Extraterrestrial life

NASA's new mission to search for life in our solar system

Could Titan - one of Saturn's moons - be home to alien life?
NASA has announced that it will send a spacecraft to Saturn’s largest moon, known as Titan, with the aim to look for signs of life. 

The unmanned craft, named Dragonfly, will be launched in 2026 and is expected to take eight years to reach Titan.

Shannon Stirone has been looking into the expedition for Scientific American. 

(Photo: What it might look like if 'Dragonfly' reaches Titan. Photo: AFP)

Could this asteroid be an extraterrestrial probe?

Scientists say the interstellar object could be alien technology
Researchers in the US say a mysterious asteroid called Oumuamua, and discovered last year over Hawaii, could be an alien solar sail send to look for signs of life. Abraham Loeb is one of the Harvard University astronomers who make the claim.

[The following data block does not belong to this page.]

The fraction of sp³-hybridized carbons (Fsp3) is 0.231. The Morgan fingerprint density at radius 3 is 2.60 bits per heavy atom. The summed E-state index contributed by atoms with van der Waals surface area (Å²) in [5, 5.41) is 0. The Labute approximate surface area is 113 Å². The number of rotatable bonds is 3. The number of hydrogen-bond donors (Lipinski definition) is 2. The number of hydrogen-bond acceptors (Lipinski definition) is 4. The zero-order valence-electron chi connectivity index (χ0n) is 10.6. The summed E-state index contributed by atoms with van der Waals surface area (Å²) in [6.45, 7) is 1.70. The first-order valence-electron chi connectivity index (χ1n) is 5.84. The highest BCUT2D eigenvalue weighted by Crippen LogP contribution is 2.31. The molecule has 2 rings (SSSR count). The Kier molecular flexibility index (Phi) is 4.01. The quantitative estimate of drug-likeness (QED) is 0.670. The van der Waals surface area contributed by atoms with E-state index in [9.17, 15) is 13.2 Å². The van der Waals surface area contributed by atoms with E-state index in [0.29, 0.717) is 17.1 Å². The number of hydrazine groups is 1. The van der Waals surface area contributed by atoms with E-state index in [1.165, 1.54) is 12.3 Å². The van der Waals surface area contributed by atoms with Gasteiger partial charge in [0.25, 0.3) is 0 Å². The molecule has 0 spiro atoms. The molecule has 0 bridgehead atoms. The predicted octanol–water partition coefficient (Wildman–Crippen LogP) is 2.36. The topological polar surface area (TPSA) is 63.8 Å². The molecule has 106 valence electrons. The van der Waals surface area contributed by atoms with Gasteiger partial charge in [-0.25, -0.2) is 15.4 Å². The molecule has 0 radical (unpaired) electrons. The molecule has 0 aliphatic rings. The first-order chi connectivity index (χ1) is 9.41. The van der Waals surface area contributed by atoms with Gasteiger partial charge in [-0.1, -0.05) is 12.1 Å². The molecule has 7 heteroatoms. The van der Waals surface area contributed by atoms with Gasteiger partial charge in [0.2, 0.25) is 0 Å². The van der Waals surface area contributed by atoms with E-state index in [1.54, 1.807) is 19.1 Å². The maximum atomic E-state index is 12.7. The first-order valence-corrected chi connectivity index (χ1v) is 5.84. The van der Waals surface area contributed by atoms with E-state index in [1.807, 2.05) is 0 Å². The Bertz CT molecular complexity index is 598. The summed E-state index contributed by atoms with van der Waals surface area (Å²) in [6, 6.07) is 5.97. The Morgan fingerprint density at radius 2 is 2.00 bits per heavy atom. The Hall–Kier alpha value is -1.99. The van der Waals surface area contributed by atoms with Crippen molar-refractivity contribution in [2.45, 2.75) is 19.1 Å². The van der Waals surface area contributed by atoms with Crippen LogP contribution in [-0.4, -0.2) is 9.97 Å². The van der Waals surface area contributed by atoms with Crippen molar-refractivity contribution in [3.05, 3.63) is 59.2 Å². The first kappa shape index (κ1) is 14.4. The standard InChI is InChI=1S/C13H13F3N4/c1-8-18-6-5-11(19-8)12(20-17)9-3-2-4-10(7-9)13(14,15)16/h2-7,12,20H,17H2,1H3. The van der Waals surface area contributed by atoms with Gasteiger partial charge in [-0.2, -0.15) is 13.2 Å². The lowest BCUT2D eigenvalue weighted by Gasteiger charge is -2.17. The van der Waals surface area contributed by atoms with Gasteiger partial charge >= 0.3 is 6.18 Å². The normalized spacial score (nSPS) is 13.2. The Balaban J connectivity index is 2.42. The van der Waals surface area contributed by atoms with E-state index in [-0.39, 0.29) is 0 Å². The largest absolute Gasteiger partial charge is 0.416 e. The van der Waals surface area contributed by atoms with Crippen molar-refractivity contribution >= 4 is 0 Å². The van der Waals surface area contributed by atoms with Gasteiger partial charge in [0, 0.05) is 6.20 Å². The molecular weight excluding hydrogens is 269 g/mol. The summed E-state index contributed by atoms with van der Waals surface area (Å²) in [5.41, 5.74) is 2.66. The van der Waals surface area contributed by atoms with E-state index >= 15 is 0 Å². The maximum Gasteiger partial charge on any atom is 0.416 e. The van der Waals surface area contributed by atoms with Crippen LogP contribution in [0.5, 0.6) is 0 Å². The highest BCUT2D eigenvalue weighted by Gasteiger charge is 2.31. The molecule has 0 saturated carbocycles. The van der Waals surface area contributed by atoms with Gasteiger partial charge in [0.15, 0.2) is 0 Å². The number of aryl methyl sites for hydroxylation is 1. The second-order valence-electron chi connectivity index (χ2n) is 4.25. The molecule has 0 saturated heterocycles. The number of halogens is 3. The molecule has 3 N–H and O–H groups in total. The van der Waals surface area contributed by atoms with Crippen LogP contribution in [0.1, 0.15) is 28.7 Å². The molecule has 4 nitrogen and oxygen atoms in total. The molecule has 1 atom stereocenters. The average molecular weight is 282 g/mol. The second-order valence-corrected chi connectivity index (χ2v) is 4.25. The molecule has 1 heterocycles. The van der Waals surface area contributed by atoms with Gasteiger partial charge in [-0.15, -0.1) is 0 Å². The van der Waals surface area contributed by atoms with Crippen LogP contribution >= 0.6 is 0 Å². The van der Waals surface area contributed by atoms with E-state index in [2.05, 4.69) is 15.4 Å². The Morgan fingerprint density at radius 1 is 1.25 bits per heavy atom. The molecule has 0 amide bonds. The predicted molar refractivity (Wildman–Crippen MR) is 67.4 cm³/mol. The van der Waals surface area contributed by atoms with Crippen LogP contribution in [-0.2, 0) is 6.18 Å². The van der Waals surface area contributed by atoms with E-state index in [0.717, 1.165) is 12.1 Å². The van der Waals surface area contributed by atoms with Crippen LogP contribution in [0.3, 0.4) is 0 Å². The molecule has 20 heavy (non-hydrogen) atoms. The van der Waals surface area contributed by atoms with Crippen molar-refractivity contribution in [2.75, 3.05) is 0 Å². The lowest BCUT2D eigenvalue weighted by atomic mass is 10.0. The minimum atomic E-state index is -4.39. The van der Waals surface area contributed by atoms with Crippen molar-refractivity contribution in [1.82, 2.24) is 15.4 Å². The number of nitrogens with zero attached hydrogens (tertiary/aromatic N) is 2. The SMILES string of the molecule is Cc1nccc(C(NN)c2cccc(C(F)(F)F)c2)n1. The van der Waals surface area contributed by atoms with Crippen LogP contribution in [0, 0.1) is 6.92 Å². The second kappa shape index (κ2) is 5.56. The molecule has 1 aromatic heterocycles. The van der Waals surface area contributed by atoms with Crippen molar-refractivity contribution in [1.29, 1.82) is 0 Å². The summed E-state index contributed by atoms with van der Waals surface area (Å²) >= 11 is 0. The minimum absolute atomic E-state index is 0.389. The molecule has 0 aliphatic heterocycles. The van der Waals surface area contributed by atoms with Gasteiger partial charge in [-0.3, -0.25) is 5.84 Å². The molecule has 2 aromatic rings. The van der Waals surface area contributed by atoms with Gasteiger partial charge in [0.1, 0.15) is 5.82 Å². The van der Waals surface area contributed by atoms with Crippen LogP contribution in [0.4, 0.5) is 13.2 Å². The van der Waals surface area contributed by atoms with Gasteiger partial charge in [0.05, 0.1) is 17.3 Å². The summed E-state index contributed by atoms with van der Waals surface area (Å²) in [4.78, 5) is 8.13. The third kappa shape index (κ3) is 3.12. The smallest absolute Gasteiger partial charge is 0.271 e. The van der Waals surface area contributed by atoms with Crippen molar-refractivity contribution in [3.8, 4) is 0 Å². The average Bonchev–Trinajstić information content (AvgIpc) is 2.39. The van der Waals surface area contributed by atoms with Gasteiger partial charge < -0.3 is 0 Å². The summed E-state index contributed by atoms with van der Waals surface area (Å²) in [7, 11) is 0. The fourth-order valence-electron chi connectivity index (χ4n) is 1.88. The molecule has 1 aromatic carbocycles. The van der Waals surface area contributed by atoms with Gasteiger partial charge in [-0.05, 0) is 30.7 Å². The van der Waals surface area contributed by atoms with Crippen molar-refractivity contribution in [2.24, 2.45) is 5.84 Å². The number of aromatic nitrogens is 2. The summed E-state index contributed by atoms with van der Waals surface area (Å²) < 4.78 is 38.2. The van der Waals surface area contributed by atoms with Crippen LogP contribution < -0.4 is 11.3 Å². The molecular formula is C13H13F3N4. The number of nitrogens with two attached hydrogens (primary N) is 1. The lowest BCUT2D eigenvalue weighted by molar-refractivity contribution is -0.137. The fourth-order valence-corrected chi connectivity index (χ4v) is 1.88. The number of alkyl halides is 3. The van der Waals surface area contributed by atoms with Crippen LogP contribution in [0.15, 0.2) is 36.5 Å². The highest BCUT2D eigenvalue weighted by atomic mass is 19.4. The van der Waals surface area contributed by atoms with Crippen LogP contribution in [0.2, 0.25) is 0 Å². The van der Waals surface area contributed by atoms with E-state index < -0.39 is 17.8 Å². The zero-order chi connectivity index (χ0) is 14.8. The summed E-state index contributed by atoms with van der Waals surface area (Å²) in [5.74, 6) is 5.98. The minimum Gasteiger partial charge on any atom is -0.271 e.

(Picture: Handout photo of an artist’s impression of the interstellar asteroid “Oumuamua”. Credit: ESA/Hubble/NASA/ESO/M.Kornmesser/PA)

The Alien Enterprise Part 2

Are intelligent aliens out there?
Do alien civilisations exist? When will ET phone home?

In the second part of our alien double bill, Hannah and Adam boldly go in search of intelligence. They may be some time.

What will aliens look like? Where should we look for them? And what are the chances of finding complex life in the cosmos? 

Featuring astronomer Seth Shostak from the SETI Institute in California, exoplanet hunter Sara Rugheimer from the University of St Andrews and zoologist Matthew Cobb from Manchester University,

Presenters: Hannah Fry, Adam Rutherford
Producer: Michelle Martin.

The Alien Enterprise Part 1

How do we look for alien life, and what are we expecting to find?
Mike Holcombe from Largs in Scotland asks, "How do we look for alien life and what are we expecting to find?"

In the first of two episodes on the search for ET, Hannah and Adam look for life inside the Solar System. How do we define life and why we obsessed with finding it on Mars? Or should we be looking for space squid on Europa instead?

Features interviews with planetary scientist Monica Grady from the Open University, senior astronomer Seth Shostak from SETI and zoologist Matthew Cobb from the University of Manchester.

Send your Curious Cases for consideration in to curiouscases@bbc.co.uk

Presenters: Hannah Fry, Adam Rutherford
Producer: Michelle Martin.